Consistent, high-quality customer service is crucial to any client-facing organisation. But sometimes hunger for global expansion can make that a challenge.
During the early part of this decade as Travelex grew into the world’s largest commercial currency exchange, its different regional operations were reliant on a range of customer relationship management (CRM) systems. In some countries, Travelex’s customer lists were maintained through Excel spreadsheets, while elsewhere CRM was handled through products and services as diverse as Siebel, Goldmine and Salesforce.com.
Not only did this mean that the data streaming through each system was inconsistent, the lack of consolidation meant that the company had little chance of getting a single view of customer records. Different regions could be dealing with the same customer but the diversity of systems made it difficult to identify this interaction, the company says. “Our data was unreliable and inaccurate,” acknowledges Hannah Cleaver, a CRM manager with Travelex in EMEA.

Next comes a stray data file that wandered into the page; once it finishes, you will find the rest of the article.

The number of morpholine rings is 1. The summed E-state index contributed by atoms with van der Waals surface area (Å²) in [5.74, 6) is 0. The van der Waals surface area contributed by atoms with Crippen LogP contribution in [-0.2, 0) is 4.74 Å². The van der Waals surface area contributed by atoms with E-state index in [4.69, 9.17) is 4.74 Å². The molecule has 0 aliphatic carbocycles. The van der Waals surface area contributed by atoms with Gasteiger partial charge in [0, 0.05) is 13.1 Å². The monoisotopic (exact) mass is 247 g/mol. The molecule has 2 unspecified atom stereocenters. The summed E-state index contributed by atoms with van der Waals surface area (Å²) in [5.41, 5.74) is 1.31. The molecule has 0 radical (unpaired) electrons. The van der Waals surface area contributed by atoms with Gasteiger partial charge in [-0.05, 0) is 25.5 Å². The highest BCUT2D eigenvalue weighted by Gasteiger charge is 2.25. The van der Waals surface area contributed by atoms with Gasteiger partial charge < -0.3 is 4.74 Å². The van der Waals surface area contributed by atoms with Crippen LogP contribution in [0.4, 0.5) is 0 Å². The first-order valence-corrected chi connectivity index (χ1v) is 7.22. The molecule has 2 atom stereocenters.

Acutely aware of the need for a global, standardised solution, the company asked its sales staff around the world for their input: The most positive feed came from the North American staff where an early roll out of Salesforce.com’s on-demand web service had been very well received.
Not only did they find it easy to use, but it kept their sales administration and data input tasks to a minimum. “It meant that they only had to log on to Salesforce.com to fill out all the different client set-up processes,” says Cleaver.
For its part, Travelex liked the predictability of costs: the monthly per-user subscriptions meant there were no hidden costs in terms of ongoing maintenance, support and upgrades.
Of equal importance, as a web-based offering, Salesforce.com was quicker and easier to implement: roll out of the service to around 300 users across five continents took just three months.
The consolidation has also enabled users to achieve a much higher level of analysis, without going through the bottleneck that was the IT department.
As well as providing better customer service, the system has gained fans internally. “The results were quite simply astonishing; we were surprised by how easily and eagerly people picked this up. They wanted to use it,” says Cleaver.